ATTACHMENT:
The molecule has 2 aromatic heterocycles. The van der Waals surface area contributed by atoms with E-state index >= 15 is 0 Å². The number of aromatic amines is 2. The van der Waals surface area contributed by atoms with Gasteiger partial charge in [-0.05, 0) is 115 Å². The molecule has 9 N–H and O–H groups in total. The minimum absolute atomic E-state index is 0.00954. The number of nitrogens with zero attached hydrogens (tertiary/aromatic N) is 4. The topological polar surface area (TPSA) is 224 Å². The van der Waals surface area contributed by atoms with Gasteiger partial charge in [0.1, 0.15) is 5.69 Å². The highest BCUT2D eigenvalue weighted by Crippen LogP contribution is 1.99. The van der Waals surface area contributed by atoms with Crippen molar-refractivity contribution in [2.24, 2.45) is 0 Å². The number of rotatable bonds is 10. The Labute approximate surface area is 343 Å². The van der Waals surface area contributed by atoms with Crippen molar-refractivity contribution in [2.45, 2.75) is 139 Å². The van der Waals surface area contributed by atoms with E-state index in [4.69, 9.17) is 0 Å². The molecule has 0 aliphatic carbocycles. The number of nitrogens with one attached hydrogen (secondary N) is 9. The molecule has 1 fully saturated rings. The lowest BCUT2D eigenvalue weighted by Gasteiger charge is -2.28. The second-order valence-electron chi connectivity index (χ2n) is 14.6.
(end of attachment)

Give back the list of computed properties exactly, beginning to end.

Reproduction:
The molecule has 2 aromatic heterocycles. The van der Waals surface area contributed by atoms with E-state index >= 15 is 0 Å². The number of aromatic amines is 2. The van der Waals surface area contributed by atoms with Gasteiger partial charge in [-0.05, 0) is 115 Å². The molecule has 9 N–H and O–H groups in total. The minimum absolute atomic E-state index is 0.00954. The number of nitrogens with zero attached hydrogens (tertiary/aromatic N) is 4. The topological polar surface area (TPSA) is 224 Å². The van der Waals surface area contributed by atoms with Gasteiger partial charge in [0.1, 0.15) is 5.69 Å². The highest BCUT2D eigenvalue weighted by Crippen LogP contribution is 1.99. The van der Waals surface area contributed by atoms with Crippen molar-refractivity contribution in [2.24, 2.45) is 0 Å². The number of rotatable bonds is 10. The Labute approximate surface area is 343 Å². The van der Waals surface area contributed by atoms with Crippen molar-refractivity contribution in [2.45, 2.75) is 139 Å². The van der Waals surface area contributed by atoms with E-state index in [4.69, 9.17) is 0 Å². The molecule has 0 aliphatic carbocycles. The number of nitrogens with one attached hydrogen (secondary N) is 9. The molecule has 1 fully saturated rings. The lowest BCUT2D eigenvalue weighted by Gasteiger charge is -2.28. The second-order valence-electron chi connectivity index (χ2n) is 14.6.